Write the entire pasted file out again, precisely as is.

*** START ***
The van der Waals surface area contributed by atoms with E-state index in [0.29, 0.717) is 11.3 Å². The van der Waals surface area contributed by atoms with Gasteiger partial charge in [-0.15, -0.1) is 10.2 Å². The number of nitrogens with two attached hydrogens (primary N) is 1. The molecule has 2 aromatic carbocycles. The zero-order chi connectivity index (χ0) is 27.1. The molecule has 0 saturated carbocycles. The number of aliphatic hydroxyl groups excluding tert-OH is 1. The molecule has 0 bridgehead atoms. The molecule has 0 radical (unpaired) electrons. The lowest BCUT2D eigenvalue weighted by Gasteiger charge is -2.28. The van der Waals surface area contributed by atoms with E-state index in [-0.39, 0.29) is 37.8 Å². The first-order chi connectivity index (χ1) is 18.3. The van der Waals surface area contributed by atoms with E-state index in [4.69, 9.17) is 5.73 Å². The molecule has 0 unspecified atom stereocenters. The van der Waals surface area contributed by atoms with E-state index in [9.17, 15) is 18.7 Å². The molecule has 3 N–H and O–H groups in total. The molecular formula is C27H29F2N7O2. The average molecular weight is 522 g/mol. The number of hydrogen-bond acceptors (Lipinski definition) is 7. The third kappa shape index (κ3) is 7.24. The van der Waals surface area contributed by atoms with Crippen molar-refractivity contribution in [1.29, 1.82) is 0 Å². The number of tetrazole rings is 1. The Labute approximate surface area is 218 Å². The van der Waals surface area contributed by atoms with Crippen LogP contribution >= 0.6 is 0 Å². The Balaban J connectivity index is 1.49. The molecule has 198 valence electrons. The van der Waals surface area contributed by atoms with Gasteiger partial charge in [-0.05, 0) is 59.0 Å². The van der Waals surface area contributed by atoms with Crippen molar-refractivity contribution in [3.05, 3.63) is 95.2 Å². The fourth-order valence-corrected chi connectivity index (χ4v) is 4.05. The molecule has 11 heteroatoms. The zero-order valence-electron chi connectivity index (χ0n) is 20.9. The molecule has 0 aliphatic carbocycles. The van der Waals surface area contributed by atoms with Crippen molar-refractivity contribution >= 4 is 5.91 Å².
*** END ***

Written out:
The van der Waals surface area contributed by atoms with E-state index in [0.29, 0.717) is 11.3 Å². The van der Waals surface area contributed by atoms with Gasteiger partial charge in [-0.15, -0.1) is 10.2 Å². The number of nitrogens with two attached hydrogens (primary N) is 1. The molecule has 2 aromatic carbocycles. The zero-order chi connectivity index (χ0) is 27.1. The molecule has 0 saturated carbocycles. The number of aliphatic hydroxyl groups excluding tert-OH is 1. The molecule has 0 bridgehead atoms. The molecule has 0 radical (unpaired) electrons. The lowest BCUT2D eigenvalue weighted by Gasteiger charge is -2.28. The van der Waals surface area contributed by atoms with E-state index in [-0.39, 0.29) is 37.8 Å². The first-order chi connectivity index (χ1) is 18.3. The van der Waals surface area contributed by atoms with E-state index in [4.69, 9.17) is 5.73 Å². The molecule has 0 unspecified atom stereocenters. The van der Waals surface area contributed by atoms with E-state index in [9.17, 15) is 18.7 Å². The molecule has 3 N–H and O–H groups in total. The molecular formula is C27H29F2N7O2. The average molecular weight is 522 g/mol. The number of hydrogen-bond acceptors (Lipinski definition) is 7. The third kappa shape index (κ3) is 7.24. The van der Waals surface area contributed by atoms with Crippen molar-refractivity contribution in [1.29, 1.82) is 0 Å². The number of tetrazole rings is 1. The Labute approximate surface area is 218 Å². The van der Waals surface area contributed by atoms with Crippen LogP contribution >= 0.6 is 0 Å². The Balaban J connectivity index is 1.49. The molecule has 198 valence electrons. The van der Waals surface area contributed by atoms with Gasteiger partial charge in [-0.05, 0) is 59.0 Å². The van der Waals surface area contributed by atoms with Crippen molar-refractivity contribution in [3.05, 3.63) is 95.2 Å². The fourth-order valence-corrected chi connectivity index (χ4v) is 4.05. The molecule has 11 heteroatoms. The zero-order valence-electron chi connectivity index (χ0n) is 20.9. The molecule has 0 aliphatic carbocycles. The van der Waals surface area contributed by atoms with Crippen molar-refractivity contribution >= 4 is 5.91 Å².